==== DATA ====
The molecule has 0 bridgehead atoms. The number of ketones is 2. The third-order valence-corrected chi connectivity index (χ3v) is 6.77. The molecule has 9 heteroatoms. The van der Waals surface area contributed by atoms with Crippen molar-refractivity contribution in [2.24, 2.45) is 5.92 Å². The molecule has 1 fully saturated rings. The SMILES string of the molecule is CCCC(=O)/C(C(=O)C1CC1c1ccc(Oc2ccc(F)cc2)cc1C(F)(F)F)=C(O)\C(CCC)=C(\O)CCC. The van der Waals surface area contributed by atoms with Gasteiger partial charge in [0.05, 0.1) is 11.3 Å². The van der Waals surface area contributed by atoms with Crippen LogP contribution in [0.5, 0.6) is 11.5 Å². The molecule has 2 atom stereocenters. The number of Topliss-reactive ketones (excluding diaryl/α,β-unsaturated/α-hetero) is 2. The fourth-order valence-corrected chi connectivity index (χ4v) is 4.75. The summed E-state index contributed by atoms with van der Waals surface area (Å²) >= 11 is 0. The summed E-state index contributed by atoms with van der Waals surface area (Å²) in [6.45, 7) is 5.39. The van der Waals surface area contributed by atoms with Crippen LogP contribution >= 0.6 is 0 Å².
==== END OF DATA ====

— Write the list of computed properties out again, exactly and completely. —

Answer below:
The molecule has 0 bridgehead atoms. The number of ketones is 2. The third-order valence-corrected chi connectivity index (χ3v) is 6.77. The molecule has 9 heteroatoms. The van der Waals surface area contributed by atoms with Crippen molar-refractivity contribution in [2.24, 2.45) is 5.92 Å². The molecule has 1 fully saturated rings. The SMILES string of the molecule is CCCC(=O)/C(C(=O)C1CC1c1ccc(Oc2ccc(F)cc2)cc1C(F)(F)F)=C(O)\C(CCC)=C(\O)CCC. The van der Waals surface area contributed by atoms with Gasteiger partial charge in [0.05, 0.1) is 11.3 Å². The van der Waals surface area contributed by atoms with Crippen LogP contribution in [0.5, 0.6) is 11.5 Å². The molecule has 2 atom stereocenters. The number of Topliss-reactive ketones (excluding diaryl/α,β-unsaturated/α-hetero) is 2. The fourth-order valence-corrected chi connectivity index (χ4v) is 4.75. The summed E-state index contributed by atoms with van der Waals surface area (Å²) >= 11 is 0. The summed E-state index contributed by atoms with van der Waals surface area (Å²) in [6.45, 7) is 5.39. The van der Waals surface area contributed by atoms with Crippen LogP contribution >= 0.6 is 0 Å².